ECCENTRIC BUT USEFUL WHEN the population of the United States was sparse and widelyscattered, the public services of religion could not have been maintained at all if the Lord had not raised up a race of zealous itinerants, who passed rapidly from one hamlet or homestead to another, and, by their intense earnestness, kept alive the sacred fire. We allude to a period ranging from one hundred years back to within half-a-century of the present date. The men of that time were necessarily strong physically, o,: they could not have borne the hardships of their wandering miss/on, and they were also sturdy mentally, and needed to be, for they met with people who required vigorous handling. Of course they were rough and unrefined — what could they have effected had they been otherwise? Of what use would a razor be in clearing a forest? Very frequently they were wildly humorous as well as vehemently zealous, but probably this play of their spirits was needful to keep them from sinking down under the burdens of their uncomfortable and trying circumstances. At any rate, they did the work which God gave them to do, and left America a Christian instead of a heathen country, which last it might readily have become had it not been for their efforts.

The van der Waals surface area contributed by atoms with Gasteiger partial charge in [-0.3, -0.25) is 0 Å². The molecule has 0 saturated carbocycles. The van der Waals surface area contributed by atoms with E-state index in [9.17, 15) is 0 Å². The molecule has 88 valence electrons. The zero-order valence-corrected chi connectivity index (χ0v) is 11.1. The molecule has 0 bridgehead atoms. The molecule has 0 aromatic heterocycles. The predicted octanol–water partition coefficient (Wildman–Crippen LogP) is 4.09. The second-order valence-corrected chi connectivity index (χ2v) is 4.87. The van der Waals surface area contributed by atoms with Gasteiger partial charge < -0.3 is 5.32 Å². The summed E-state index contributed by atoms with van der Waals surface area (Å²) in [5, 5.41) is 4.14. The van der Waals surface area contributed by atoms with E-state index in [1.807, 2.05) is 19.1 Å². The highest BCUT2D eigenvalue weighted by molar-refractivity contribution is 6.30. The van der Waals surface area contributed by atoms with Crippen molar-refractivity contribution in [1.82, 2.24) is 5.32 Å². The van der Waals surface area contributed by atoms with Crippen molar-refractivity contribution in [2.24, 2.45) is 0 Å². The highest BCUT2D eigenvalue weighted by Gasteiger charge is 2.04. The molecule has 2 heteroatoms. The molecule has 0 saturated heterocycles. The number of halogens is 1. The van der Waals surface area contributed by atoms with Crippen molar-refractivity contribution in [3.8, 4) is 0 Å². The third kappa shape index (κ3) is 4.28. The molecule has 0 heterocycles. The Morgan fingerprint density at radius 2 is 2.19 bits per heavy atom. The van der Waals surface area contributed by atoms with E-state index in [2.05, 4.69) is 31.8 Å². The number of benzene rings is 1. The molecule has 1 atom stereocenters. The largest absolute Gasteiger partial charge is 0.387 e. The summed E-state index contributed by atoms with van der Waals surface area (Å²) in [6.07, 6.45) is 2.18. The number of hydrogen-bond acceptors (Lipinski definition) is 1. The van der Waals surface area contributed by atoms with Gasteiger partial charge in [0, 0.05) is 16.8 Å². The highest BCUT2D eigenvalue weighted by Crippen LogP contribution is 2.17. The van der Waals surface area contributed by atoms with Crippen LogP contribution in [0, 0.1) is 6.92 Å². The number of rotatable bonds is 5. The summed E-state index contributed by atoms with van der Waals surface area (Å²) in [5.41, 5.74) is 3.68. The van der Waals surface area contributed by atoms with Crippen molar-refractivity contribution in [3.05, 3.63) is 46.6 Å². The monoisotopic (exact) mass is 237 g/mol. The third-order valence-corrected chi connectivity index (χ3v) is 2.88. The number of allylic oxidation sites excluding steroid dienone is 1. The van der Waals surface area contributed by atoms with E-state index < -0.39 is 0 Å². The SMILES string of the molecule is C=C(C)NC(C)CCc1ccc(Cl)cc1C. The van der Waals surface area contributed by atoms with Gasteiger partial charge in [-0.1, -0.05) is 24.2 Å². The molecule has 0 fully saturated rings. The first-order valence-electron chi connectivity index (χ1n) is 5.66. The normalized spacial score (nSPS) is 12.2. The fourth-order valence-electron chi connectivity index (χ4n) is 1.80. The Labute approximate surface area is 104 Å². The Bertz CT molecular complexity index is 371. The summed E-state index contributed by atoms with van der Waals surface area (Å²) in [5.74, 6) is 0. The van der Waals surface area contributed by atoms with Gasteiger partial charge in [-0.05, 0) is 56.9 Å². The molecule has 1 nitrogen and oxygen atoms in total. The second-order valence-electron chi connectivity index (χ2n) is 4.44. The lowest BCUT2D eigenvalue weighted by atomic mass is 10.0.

We do not commend all that they did, much less hold them up for imita tion, but we think it profitable to see how others did their work, and therefore we present to our readers’ notice Jacob Gruber, of whom his contemporaries said, “He is a character, and copies no man.” Our present article consists of extracts from a biography written by W. F. Strickland, which has not been published in this country, and it will give some idea of Gruber’s usefulness; his eccentricities will be more clearly seen in a second paper, which we hope to insert next month. “At the beginning of the present century there appeared at the seat of the Philadelphia Conference a young man from Bucks county, Pennsylvania, who was impressed with the conviction that it was his duty to preach. The homestead which he had left was the place of his birth, which occurred February 3, 1778. His parents, whose Christian names were John and Platina, were of German descent, and had been brought up in the faith of the great leader of the Reformation. The German Reformed Church was among the earliest organized in Pennsylvania, and for many years, in the particular section about which we are writing, that denomination had the exclusive control of the religious interests of the neighborhood. The time, however, came when this quiet was broken. Two itinerant Methodist preachers had divided up the country into circuits, and claiming to be successors of the apostles themselves, thought it no robbery to imitate them in traversing the country, and preaching the gospel whenever they found an open door. The strangeness of their manner, and the wonderful earnestness of their preaching, attracted the attention of the people, particularly the younger portion, and the cabins and barns where they held forth were crowded. “Young Gruber listened to these circuit preachers with amazement; and though they were denounced by the staid and sober Reformers as wild and fanatical, he nevertheless felt strangely drawn to their meetings. There was such a fervor in their prayers, such a zeal and earnestness in their preaching, and such a power in their songs, that he was entirely fascinated, and soon became convinced of the need of conversion. To obtain a thing so desirable, he made a solemn vow that he would pray seven times a day. His prayers for a change of heart were soon answered, and with gladness he went with his parents to the place of meeting, and with them joined the Methodist church. “That the reader may have a correct description of the religious condition of this particular neighborhood, we give an account prepared by Gruber himself. He says: ‘ The Methodist preachers came into the neighborhood, and held several meetings. As the result of their labors a revival commenced, and quite a number of persons were converted and professed a knowledge of sins forgiven.’ Some of the members of the German minister’s church went to the old gentleman, expressing a desire to know something about this new doctrine. In reply to their inquiries about the knowledge of forgiveness, he said: ‘ I have been a preacher more than twenty years, and I do not know my sins forgiven, and indeed it is impossible that any one should know it.’ It was not considered very wonderful by some that this preacher should be in darkness on that subject, as he frequently became intoxicated. An aged woman, a member of the German church, at one of the revival meetings where some were praising God for having pardoned their sins, stood thoughtfully shaking her head and said, ‘ It could not be, for if they had to answer a hundred and sixty questions, as she had before she got religion, they would learn that it could not be obtained in such quick time.’ “Among the early itinerants who visited Pennsylvania about this time was the eccentric Valentine Cook. He was fresh from the halls of Cokesbury College, and perhaps the first native college-bred preacher that had appeared in the American Methodist church. When Cook made his appearance, and it was rumored that he was a graduate of a college, he attracted general attention. The German Reformed, like several other churches we could name, entertained the idea that no man could possibly be qualified to preach who had not received a classical education; and hence vastly more respect was paid to Cook than to any of his colleagues in the ministry. His learning, however, did not always avail to insure him respect, as the following incident will show : — After traveling a whole day without refreshment in a region where he was not known, he called a halt in the evening at the house of a German and asked if he could obtain feed for his horse and something for himself to eat. Being a tall, gangling, rough-looking specimen of humanity, the good woman, who was engaged in spinning, mistook him not for a German but an Irishman. She was not at all favorably impressed with his appearance, but at her husband’s request she procured a lunch for him and returned to her wheel, saying to her husband somewhat petulantly in German, she hoped the Irishman would choke in eating. After Cook had finished his repast he asked the privilege to pray, which being granted he knelt down and offered up a fervent petition in German. In his prayer he besought the Lord to bless the kind woman at the wheel and give her a new heart, that she might be better disposed towards strangers. Such a personal reflection was more than the good woman could stand, and she left her wheel and ran from the house overwhelmed with chagrin at her wicked wish. “We mention these incidents for the purpose of giving the reader some idea of the times in which young Gruber commenced his religious career. Being a sprightly lad, he was soon called out to exercise his gifts in public prayer and exhortation. As usual in such cases a storm of persecution arose, not only from those who were outside of the church and the family, but his own household. Father, mother, brothers, and sisters, as if by one consent, rose up against the young exhorter, and he was obliged to leave home and seek more congenial quarters elsewhere. Some of the more zealous Methodists interpreted this differently from what young Jacob had imagined, and persuaded him that it was a clear indication of Providence that it was his duty to abandon everything for the exclusive work of the ministry. Tiffs interpretation of Providence was soon after verified. As he went on his way afoot and alone to the town of Lancaster he met one of the itinerants, who in a short conversation convinced him of the duty of entering upon the ministry, and sent him to an adjoining circuit to fill a vacancy, He accordingly procured a horse and went to the appointment.